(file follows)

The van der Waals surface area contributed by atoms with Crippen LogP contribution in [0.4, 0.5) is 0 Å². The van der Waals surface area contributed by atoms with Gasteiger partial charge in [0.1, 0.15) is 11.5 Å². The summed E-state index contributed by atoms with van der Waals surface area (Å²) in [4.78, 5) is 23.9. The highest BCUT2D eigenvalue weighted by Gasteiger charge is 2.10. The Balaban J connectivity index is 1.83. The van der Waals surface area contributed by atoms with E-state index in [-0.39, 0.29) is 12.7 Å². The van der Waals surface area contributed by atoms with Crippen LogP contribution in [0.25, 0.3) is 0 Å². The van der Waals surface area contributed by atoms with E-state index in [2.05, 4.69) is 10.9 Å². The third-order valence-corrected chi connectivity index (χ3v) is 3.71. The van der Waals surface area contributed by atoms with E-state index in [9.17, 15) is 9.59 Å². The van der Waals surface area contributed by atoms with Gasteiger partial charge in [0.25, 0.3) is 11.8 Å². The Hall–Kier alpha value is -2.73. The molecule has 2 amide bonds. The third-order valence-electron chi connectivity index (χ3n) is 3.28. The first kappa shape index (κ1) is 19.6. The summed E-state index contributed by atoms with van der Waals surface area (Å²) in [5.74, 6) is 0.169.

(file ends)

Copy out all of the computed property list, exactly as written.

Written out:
The van der Waals surface area contributed by atoms with Crippen LogP contribution in [0.4, 0.5) is 0 Å². The van der Waals surface area contributed by atoms with Gasteiger partial charge in [0.1, 0.15) is 11.5 Å². The summed E-state index contributed by atoms with van der Waals surface area (Å²) in [4.78, 5) is 23.9. The highest BCUT2D eigenvalue weighted by Gasteiger charge is 2.10. The Balaban J connectivity index is 1.83. The van der Waals surface area contributed by atoms with E-state index in [-0.39, 0.29) is 12.7 Å². The van der Waals surface area contributed by atoms with Crippen LogP contribution in [0.25, 0.3) is 0 Å². The van der Waals surface area contributed by atoms with E-state index in [2.05, 4.69) is 10.9 Å². The third-order valence-corrected chi connectivity index (χ3v) is 3.71. The van der Waals surface area contributed by atoms with E-state index in [9.17, 15) is 9.59 Å². The van der Waals surface area contributed by atoms with Gasteiger partial charge in [0.25, 0.3) is 11.8 Å². The Hall–Kier alpha value is -2.73. The molecule has 2 amide bonds. The third-order valence-electron chi connectivity index (χ3n) is 3.28. The first kappa shape index (κ1) is 19.6. The summed E-state index contributed by atoms with van der Waals surface area (Å²) in [5.74, 6) is 0.169.